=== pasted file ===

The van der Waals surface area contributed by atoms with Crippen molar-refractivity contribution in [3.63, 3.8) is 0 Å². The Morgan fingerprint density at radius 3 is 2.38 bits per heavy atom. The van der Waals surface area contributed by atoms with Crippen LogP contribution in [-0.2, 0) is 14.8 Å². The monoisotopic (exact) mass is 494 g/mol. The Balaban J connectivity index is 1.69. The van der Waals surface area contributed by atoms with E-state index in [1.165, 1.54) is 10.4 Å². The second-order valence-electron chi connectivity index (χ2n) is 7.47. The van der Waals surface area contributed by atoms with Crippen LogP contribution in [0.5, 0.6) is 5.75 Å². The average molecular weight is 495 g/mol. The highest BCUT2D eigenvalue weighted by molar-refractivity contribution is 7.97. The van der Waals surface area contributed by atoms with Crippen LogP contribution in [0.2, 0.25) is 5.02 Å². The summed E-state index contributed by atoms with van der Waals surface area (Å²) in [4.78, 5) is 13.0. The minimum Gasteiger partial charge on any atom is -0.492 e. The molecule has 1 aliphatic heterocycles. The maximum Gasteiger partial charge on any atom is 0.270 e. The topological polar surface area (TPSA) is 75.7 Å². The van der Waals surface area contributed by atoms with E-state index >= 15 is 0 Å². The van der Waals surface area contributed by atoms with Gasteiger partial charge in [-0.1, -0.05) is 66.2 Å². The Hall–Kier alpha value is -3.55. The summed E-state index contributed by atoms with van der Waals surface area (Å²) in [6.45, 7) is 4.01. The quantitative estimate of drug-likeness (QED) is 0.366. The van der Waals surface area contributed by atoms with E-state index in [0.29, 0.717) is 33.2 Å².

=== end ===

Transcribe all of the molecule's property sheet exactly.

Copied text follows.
The van der Waals surface area contributed by atoms with Crippen molar-refractivity contribution in [3.63, 3.8) is 0 Å². The Morgan fingerprint density at radius 3 is 2.38 bits per heavy atom. The van der Waals surface area contributed by atoms with Crippen LogP contribution in [-0.2, 0) is 14.8 Å². The monoisotopic (exact) mass is 494 g/mol. The Balaban J connectivity index is 1.69. The van der Waals surface area contributed by atoms with E-state index in [1.165, 1.54) is 10.4 Å². The second-order valence-electron chi connectivity index (χ2n) is 7.47. The van der Waals surface area contributed by atoms with Crippen LogP contribution in [0.5, 0.6) is 5.75 Å². The average molecular weight is 495 g/mol. The highest BCUT2D eigenvalue weighted by molar-refractivity contribution is 7.97. The van der Waals surface area contributed by atoms with Crippen LogP contribution in [0.2, 0.25) is 5.02 Å². The summed E-state index contributed by atoms with van der Waals surface area (Å²) in [4.78, 5) is 13.0. The minimum Gasteiger partial charge on any atom is -0.492 e. The molecule has 1 aliphatic heterocycles. The maximum Gasteiger partial charge on any atom is 0.270 e. The topological polar surface area (TPSA) is 75.7 Å². The van der Waals surface area contributed by atoms with E-state index >= 15 is 0 Å². The van der Waals surface area contributed by atoms with Gasteiger partial charge in [-0.1, -0.05) is 66.2 Å². The Hall–Kier alpha value is -3.55. The summed E-state index contributed by atoms with van der Waals surface area (Å²) in [6.45, 7) is 4.01. The quantitative estimate of drug-likeness (QED) is 0.366. The van der Waals surface area contributed by atoms with E-state index in [0.29, 0.717) is 33.2 Å².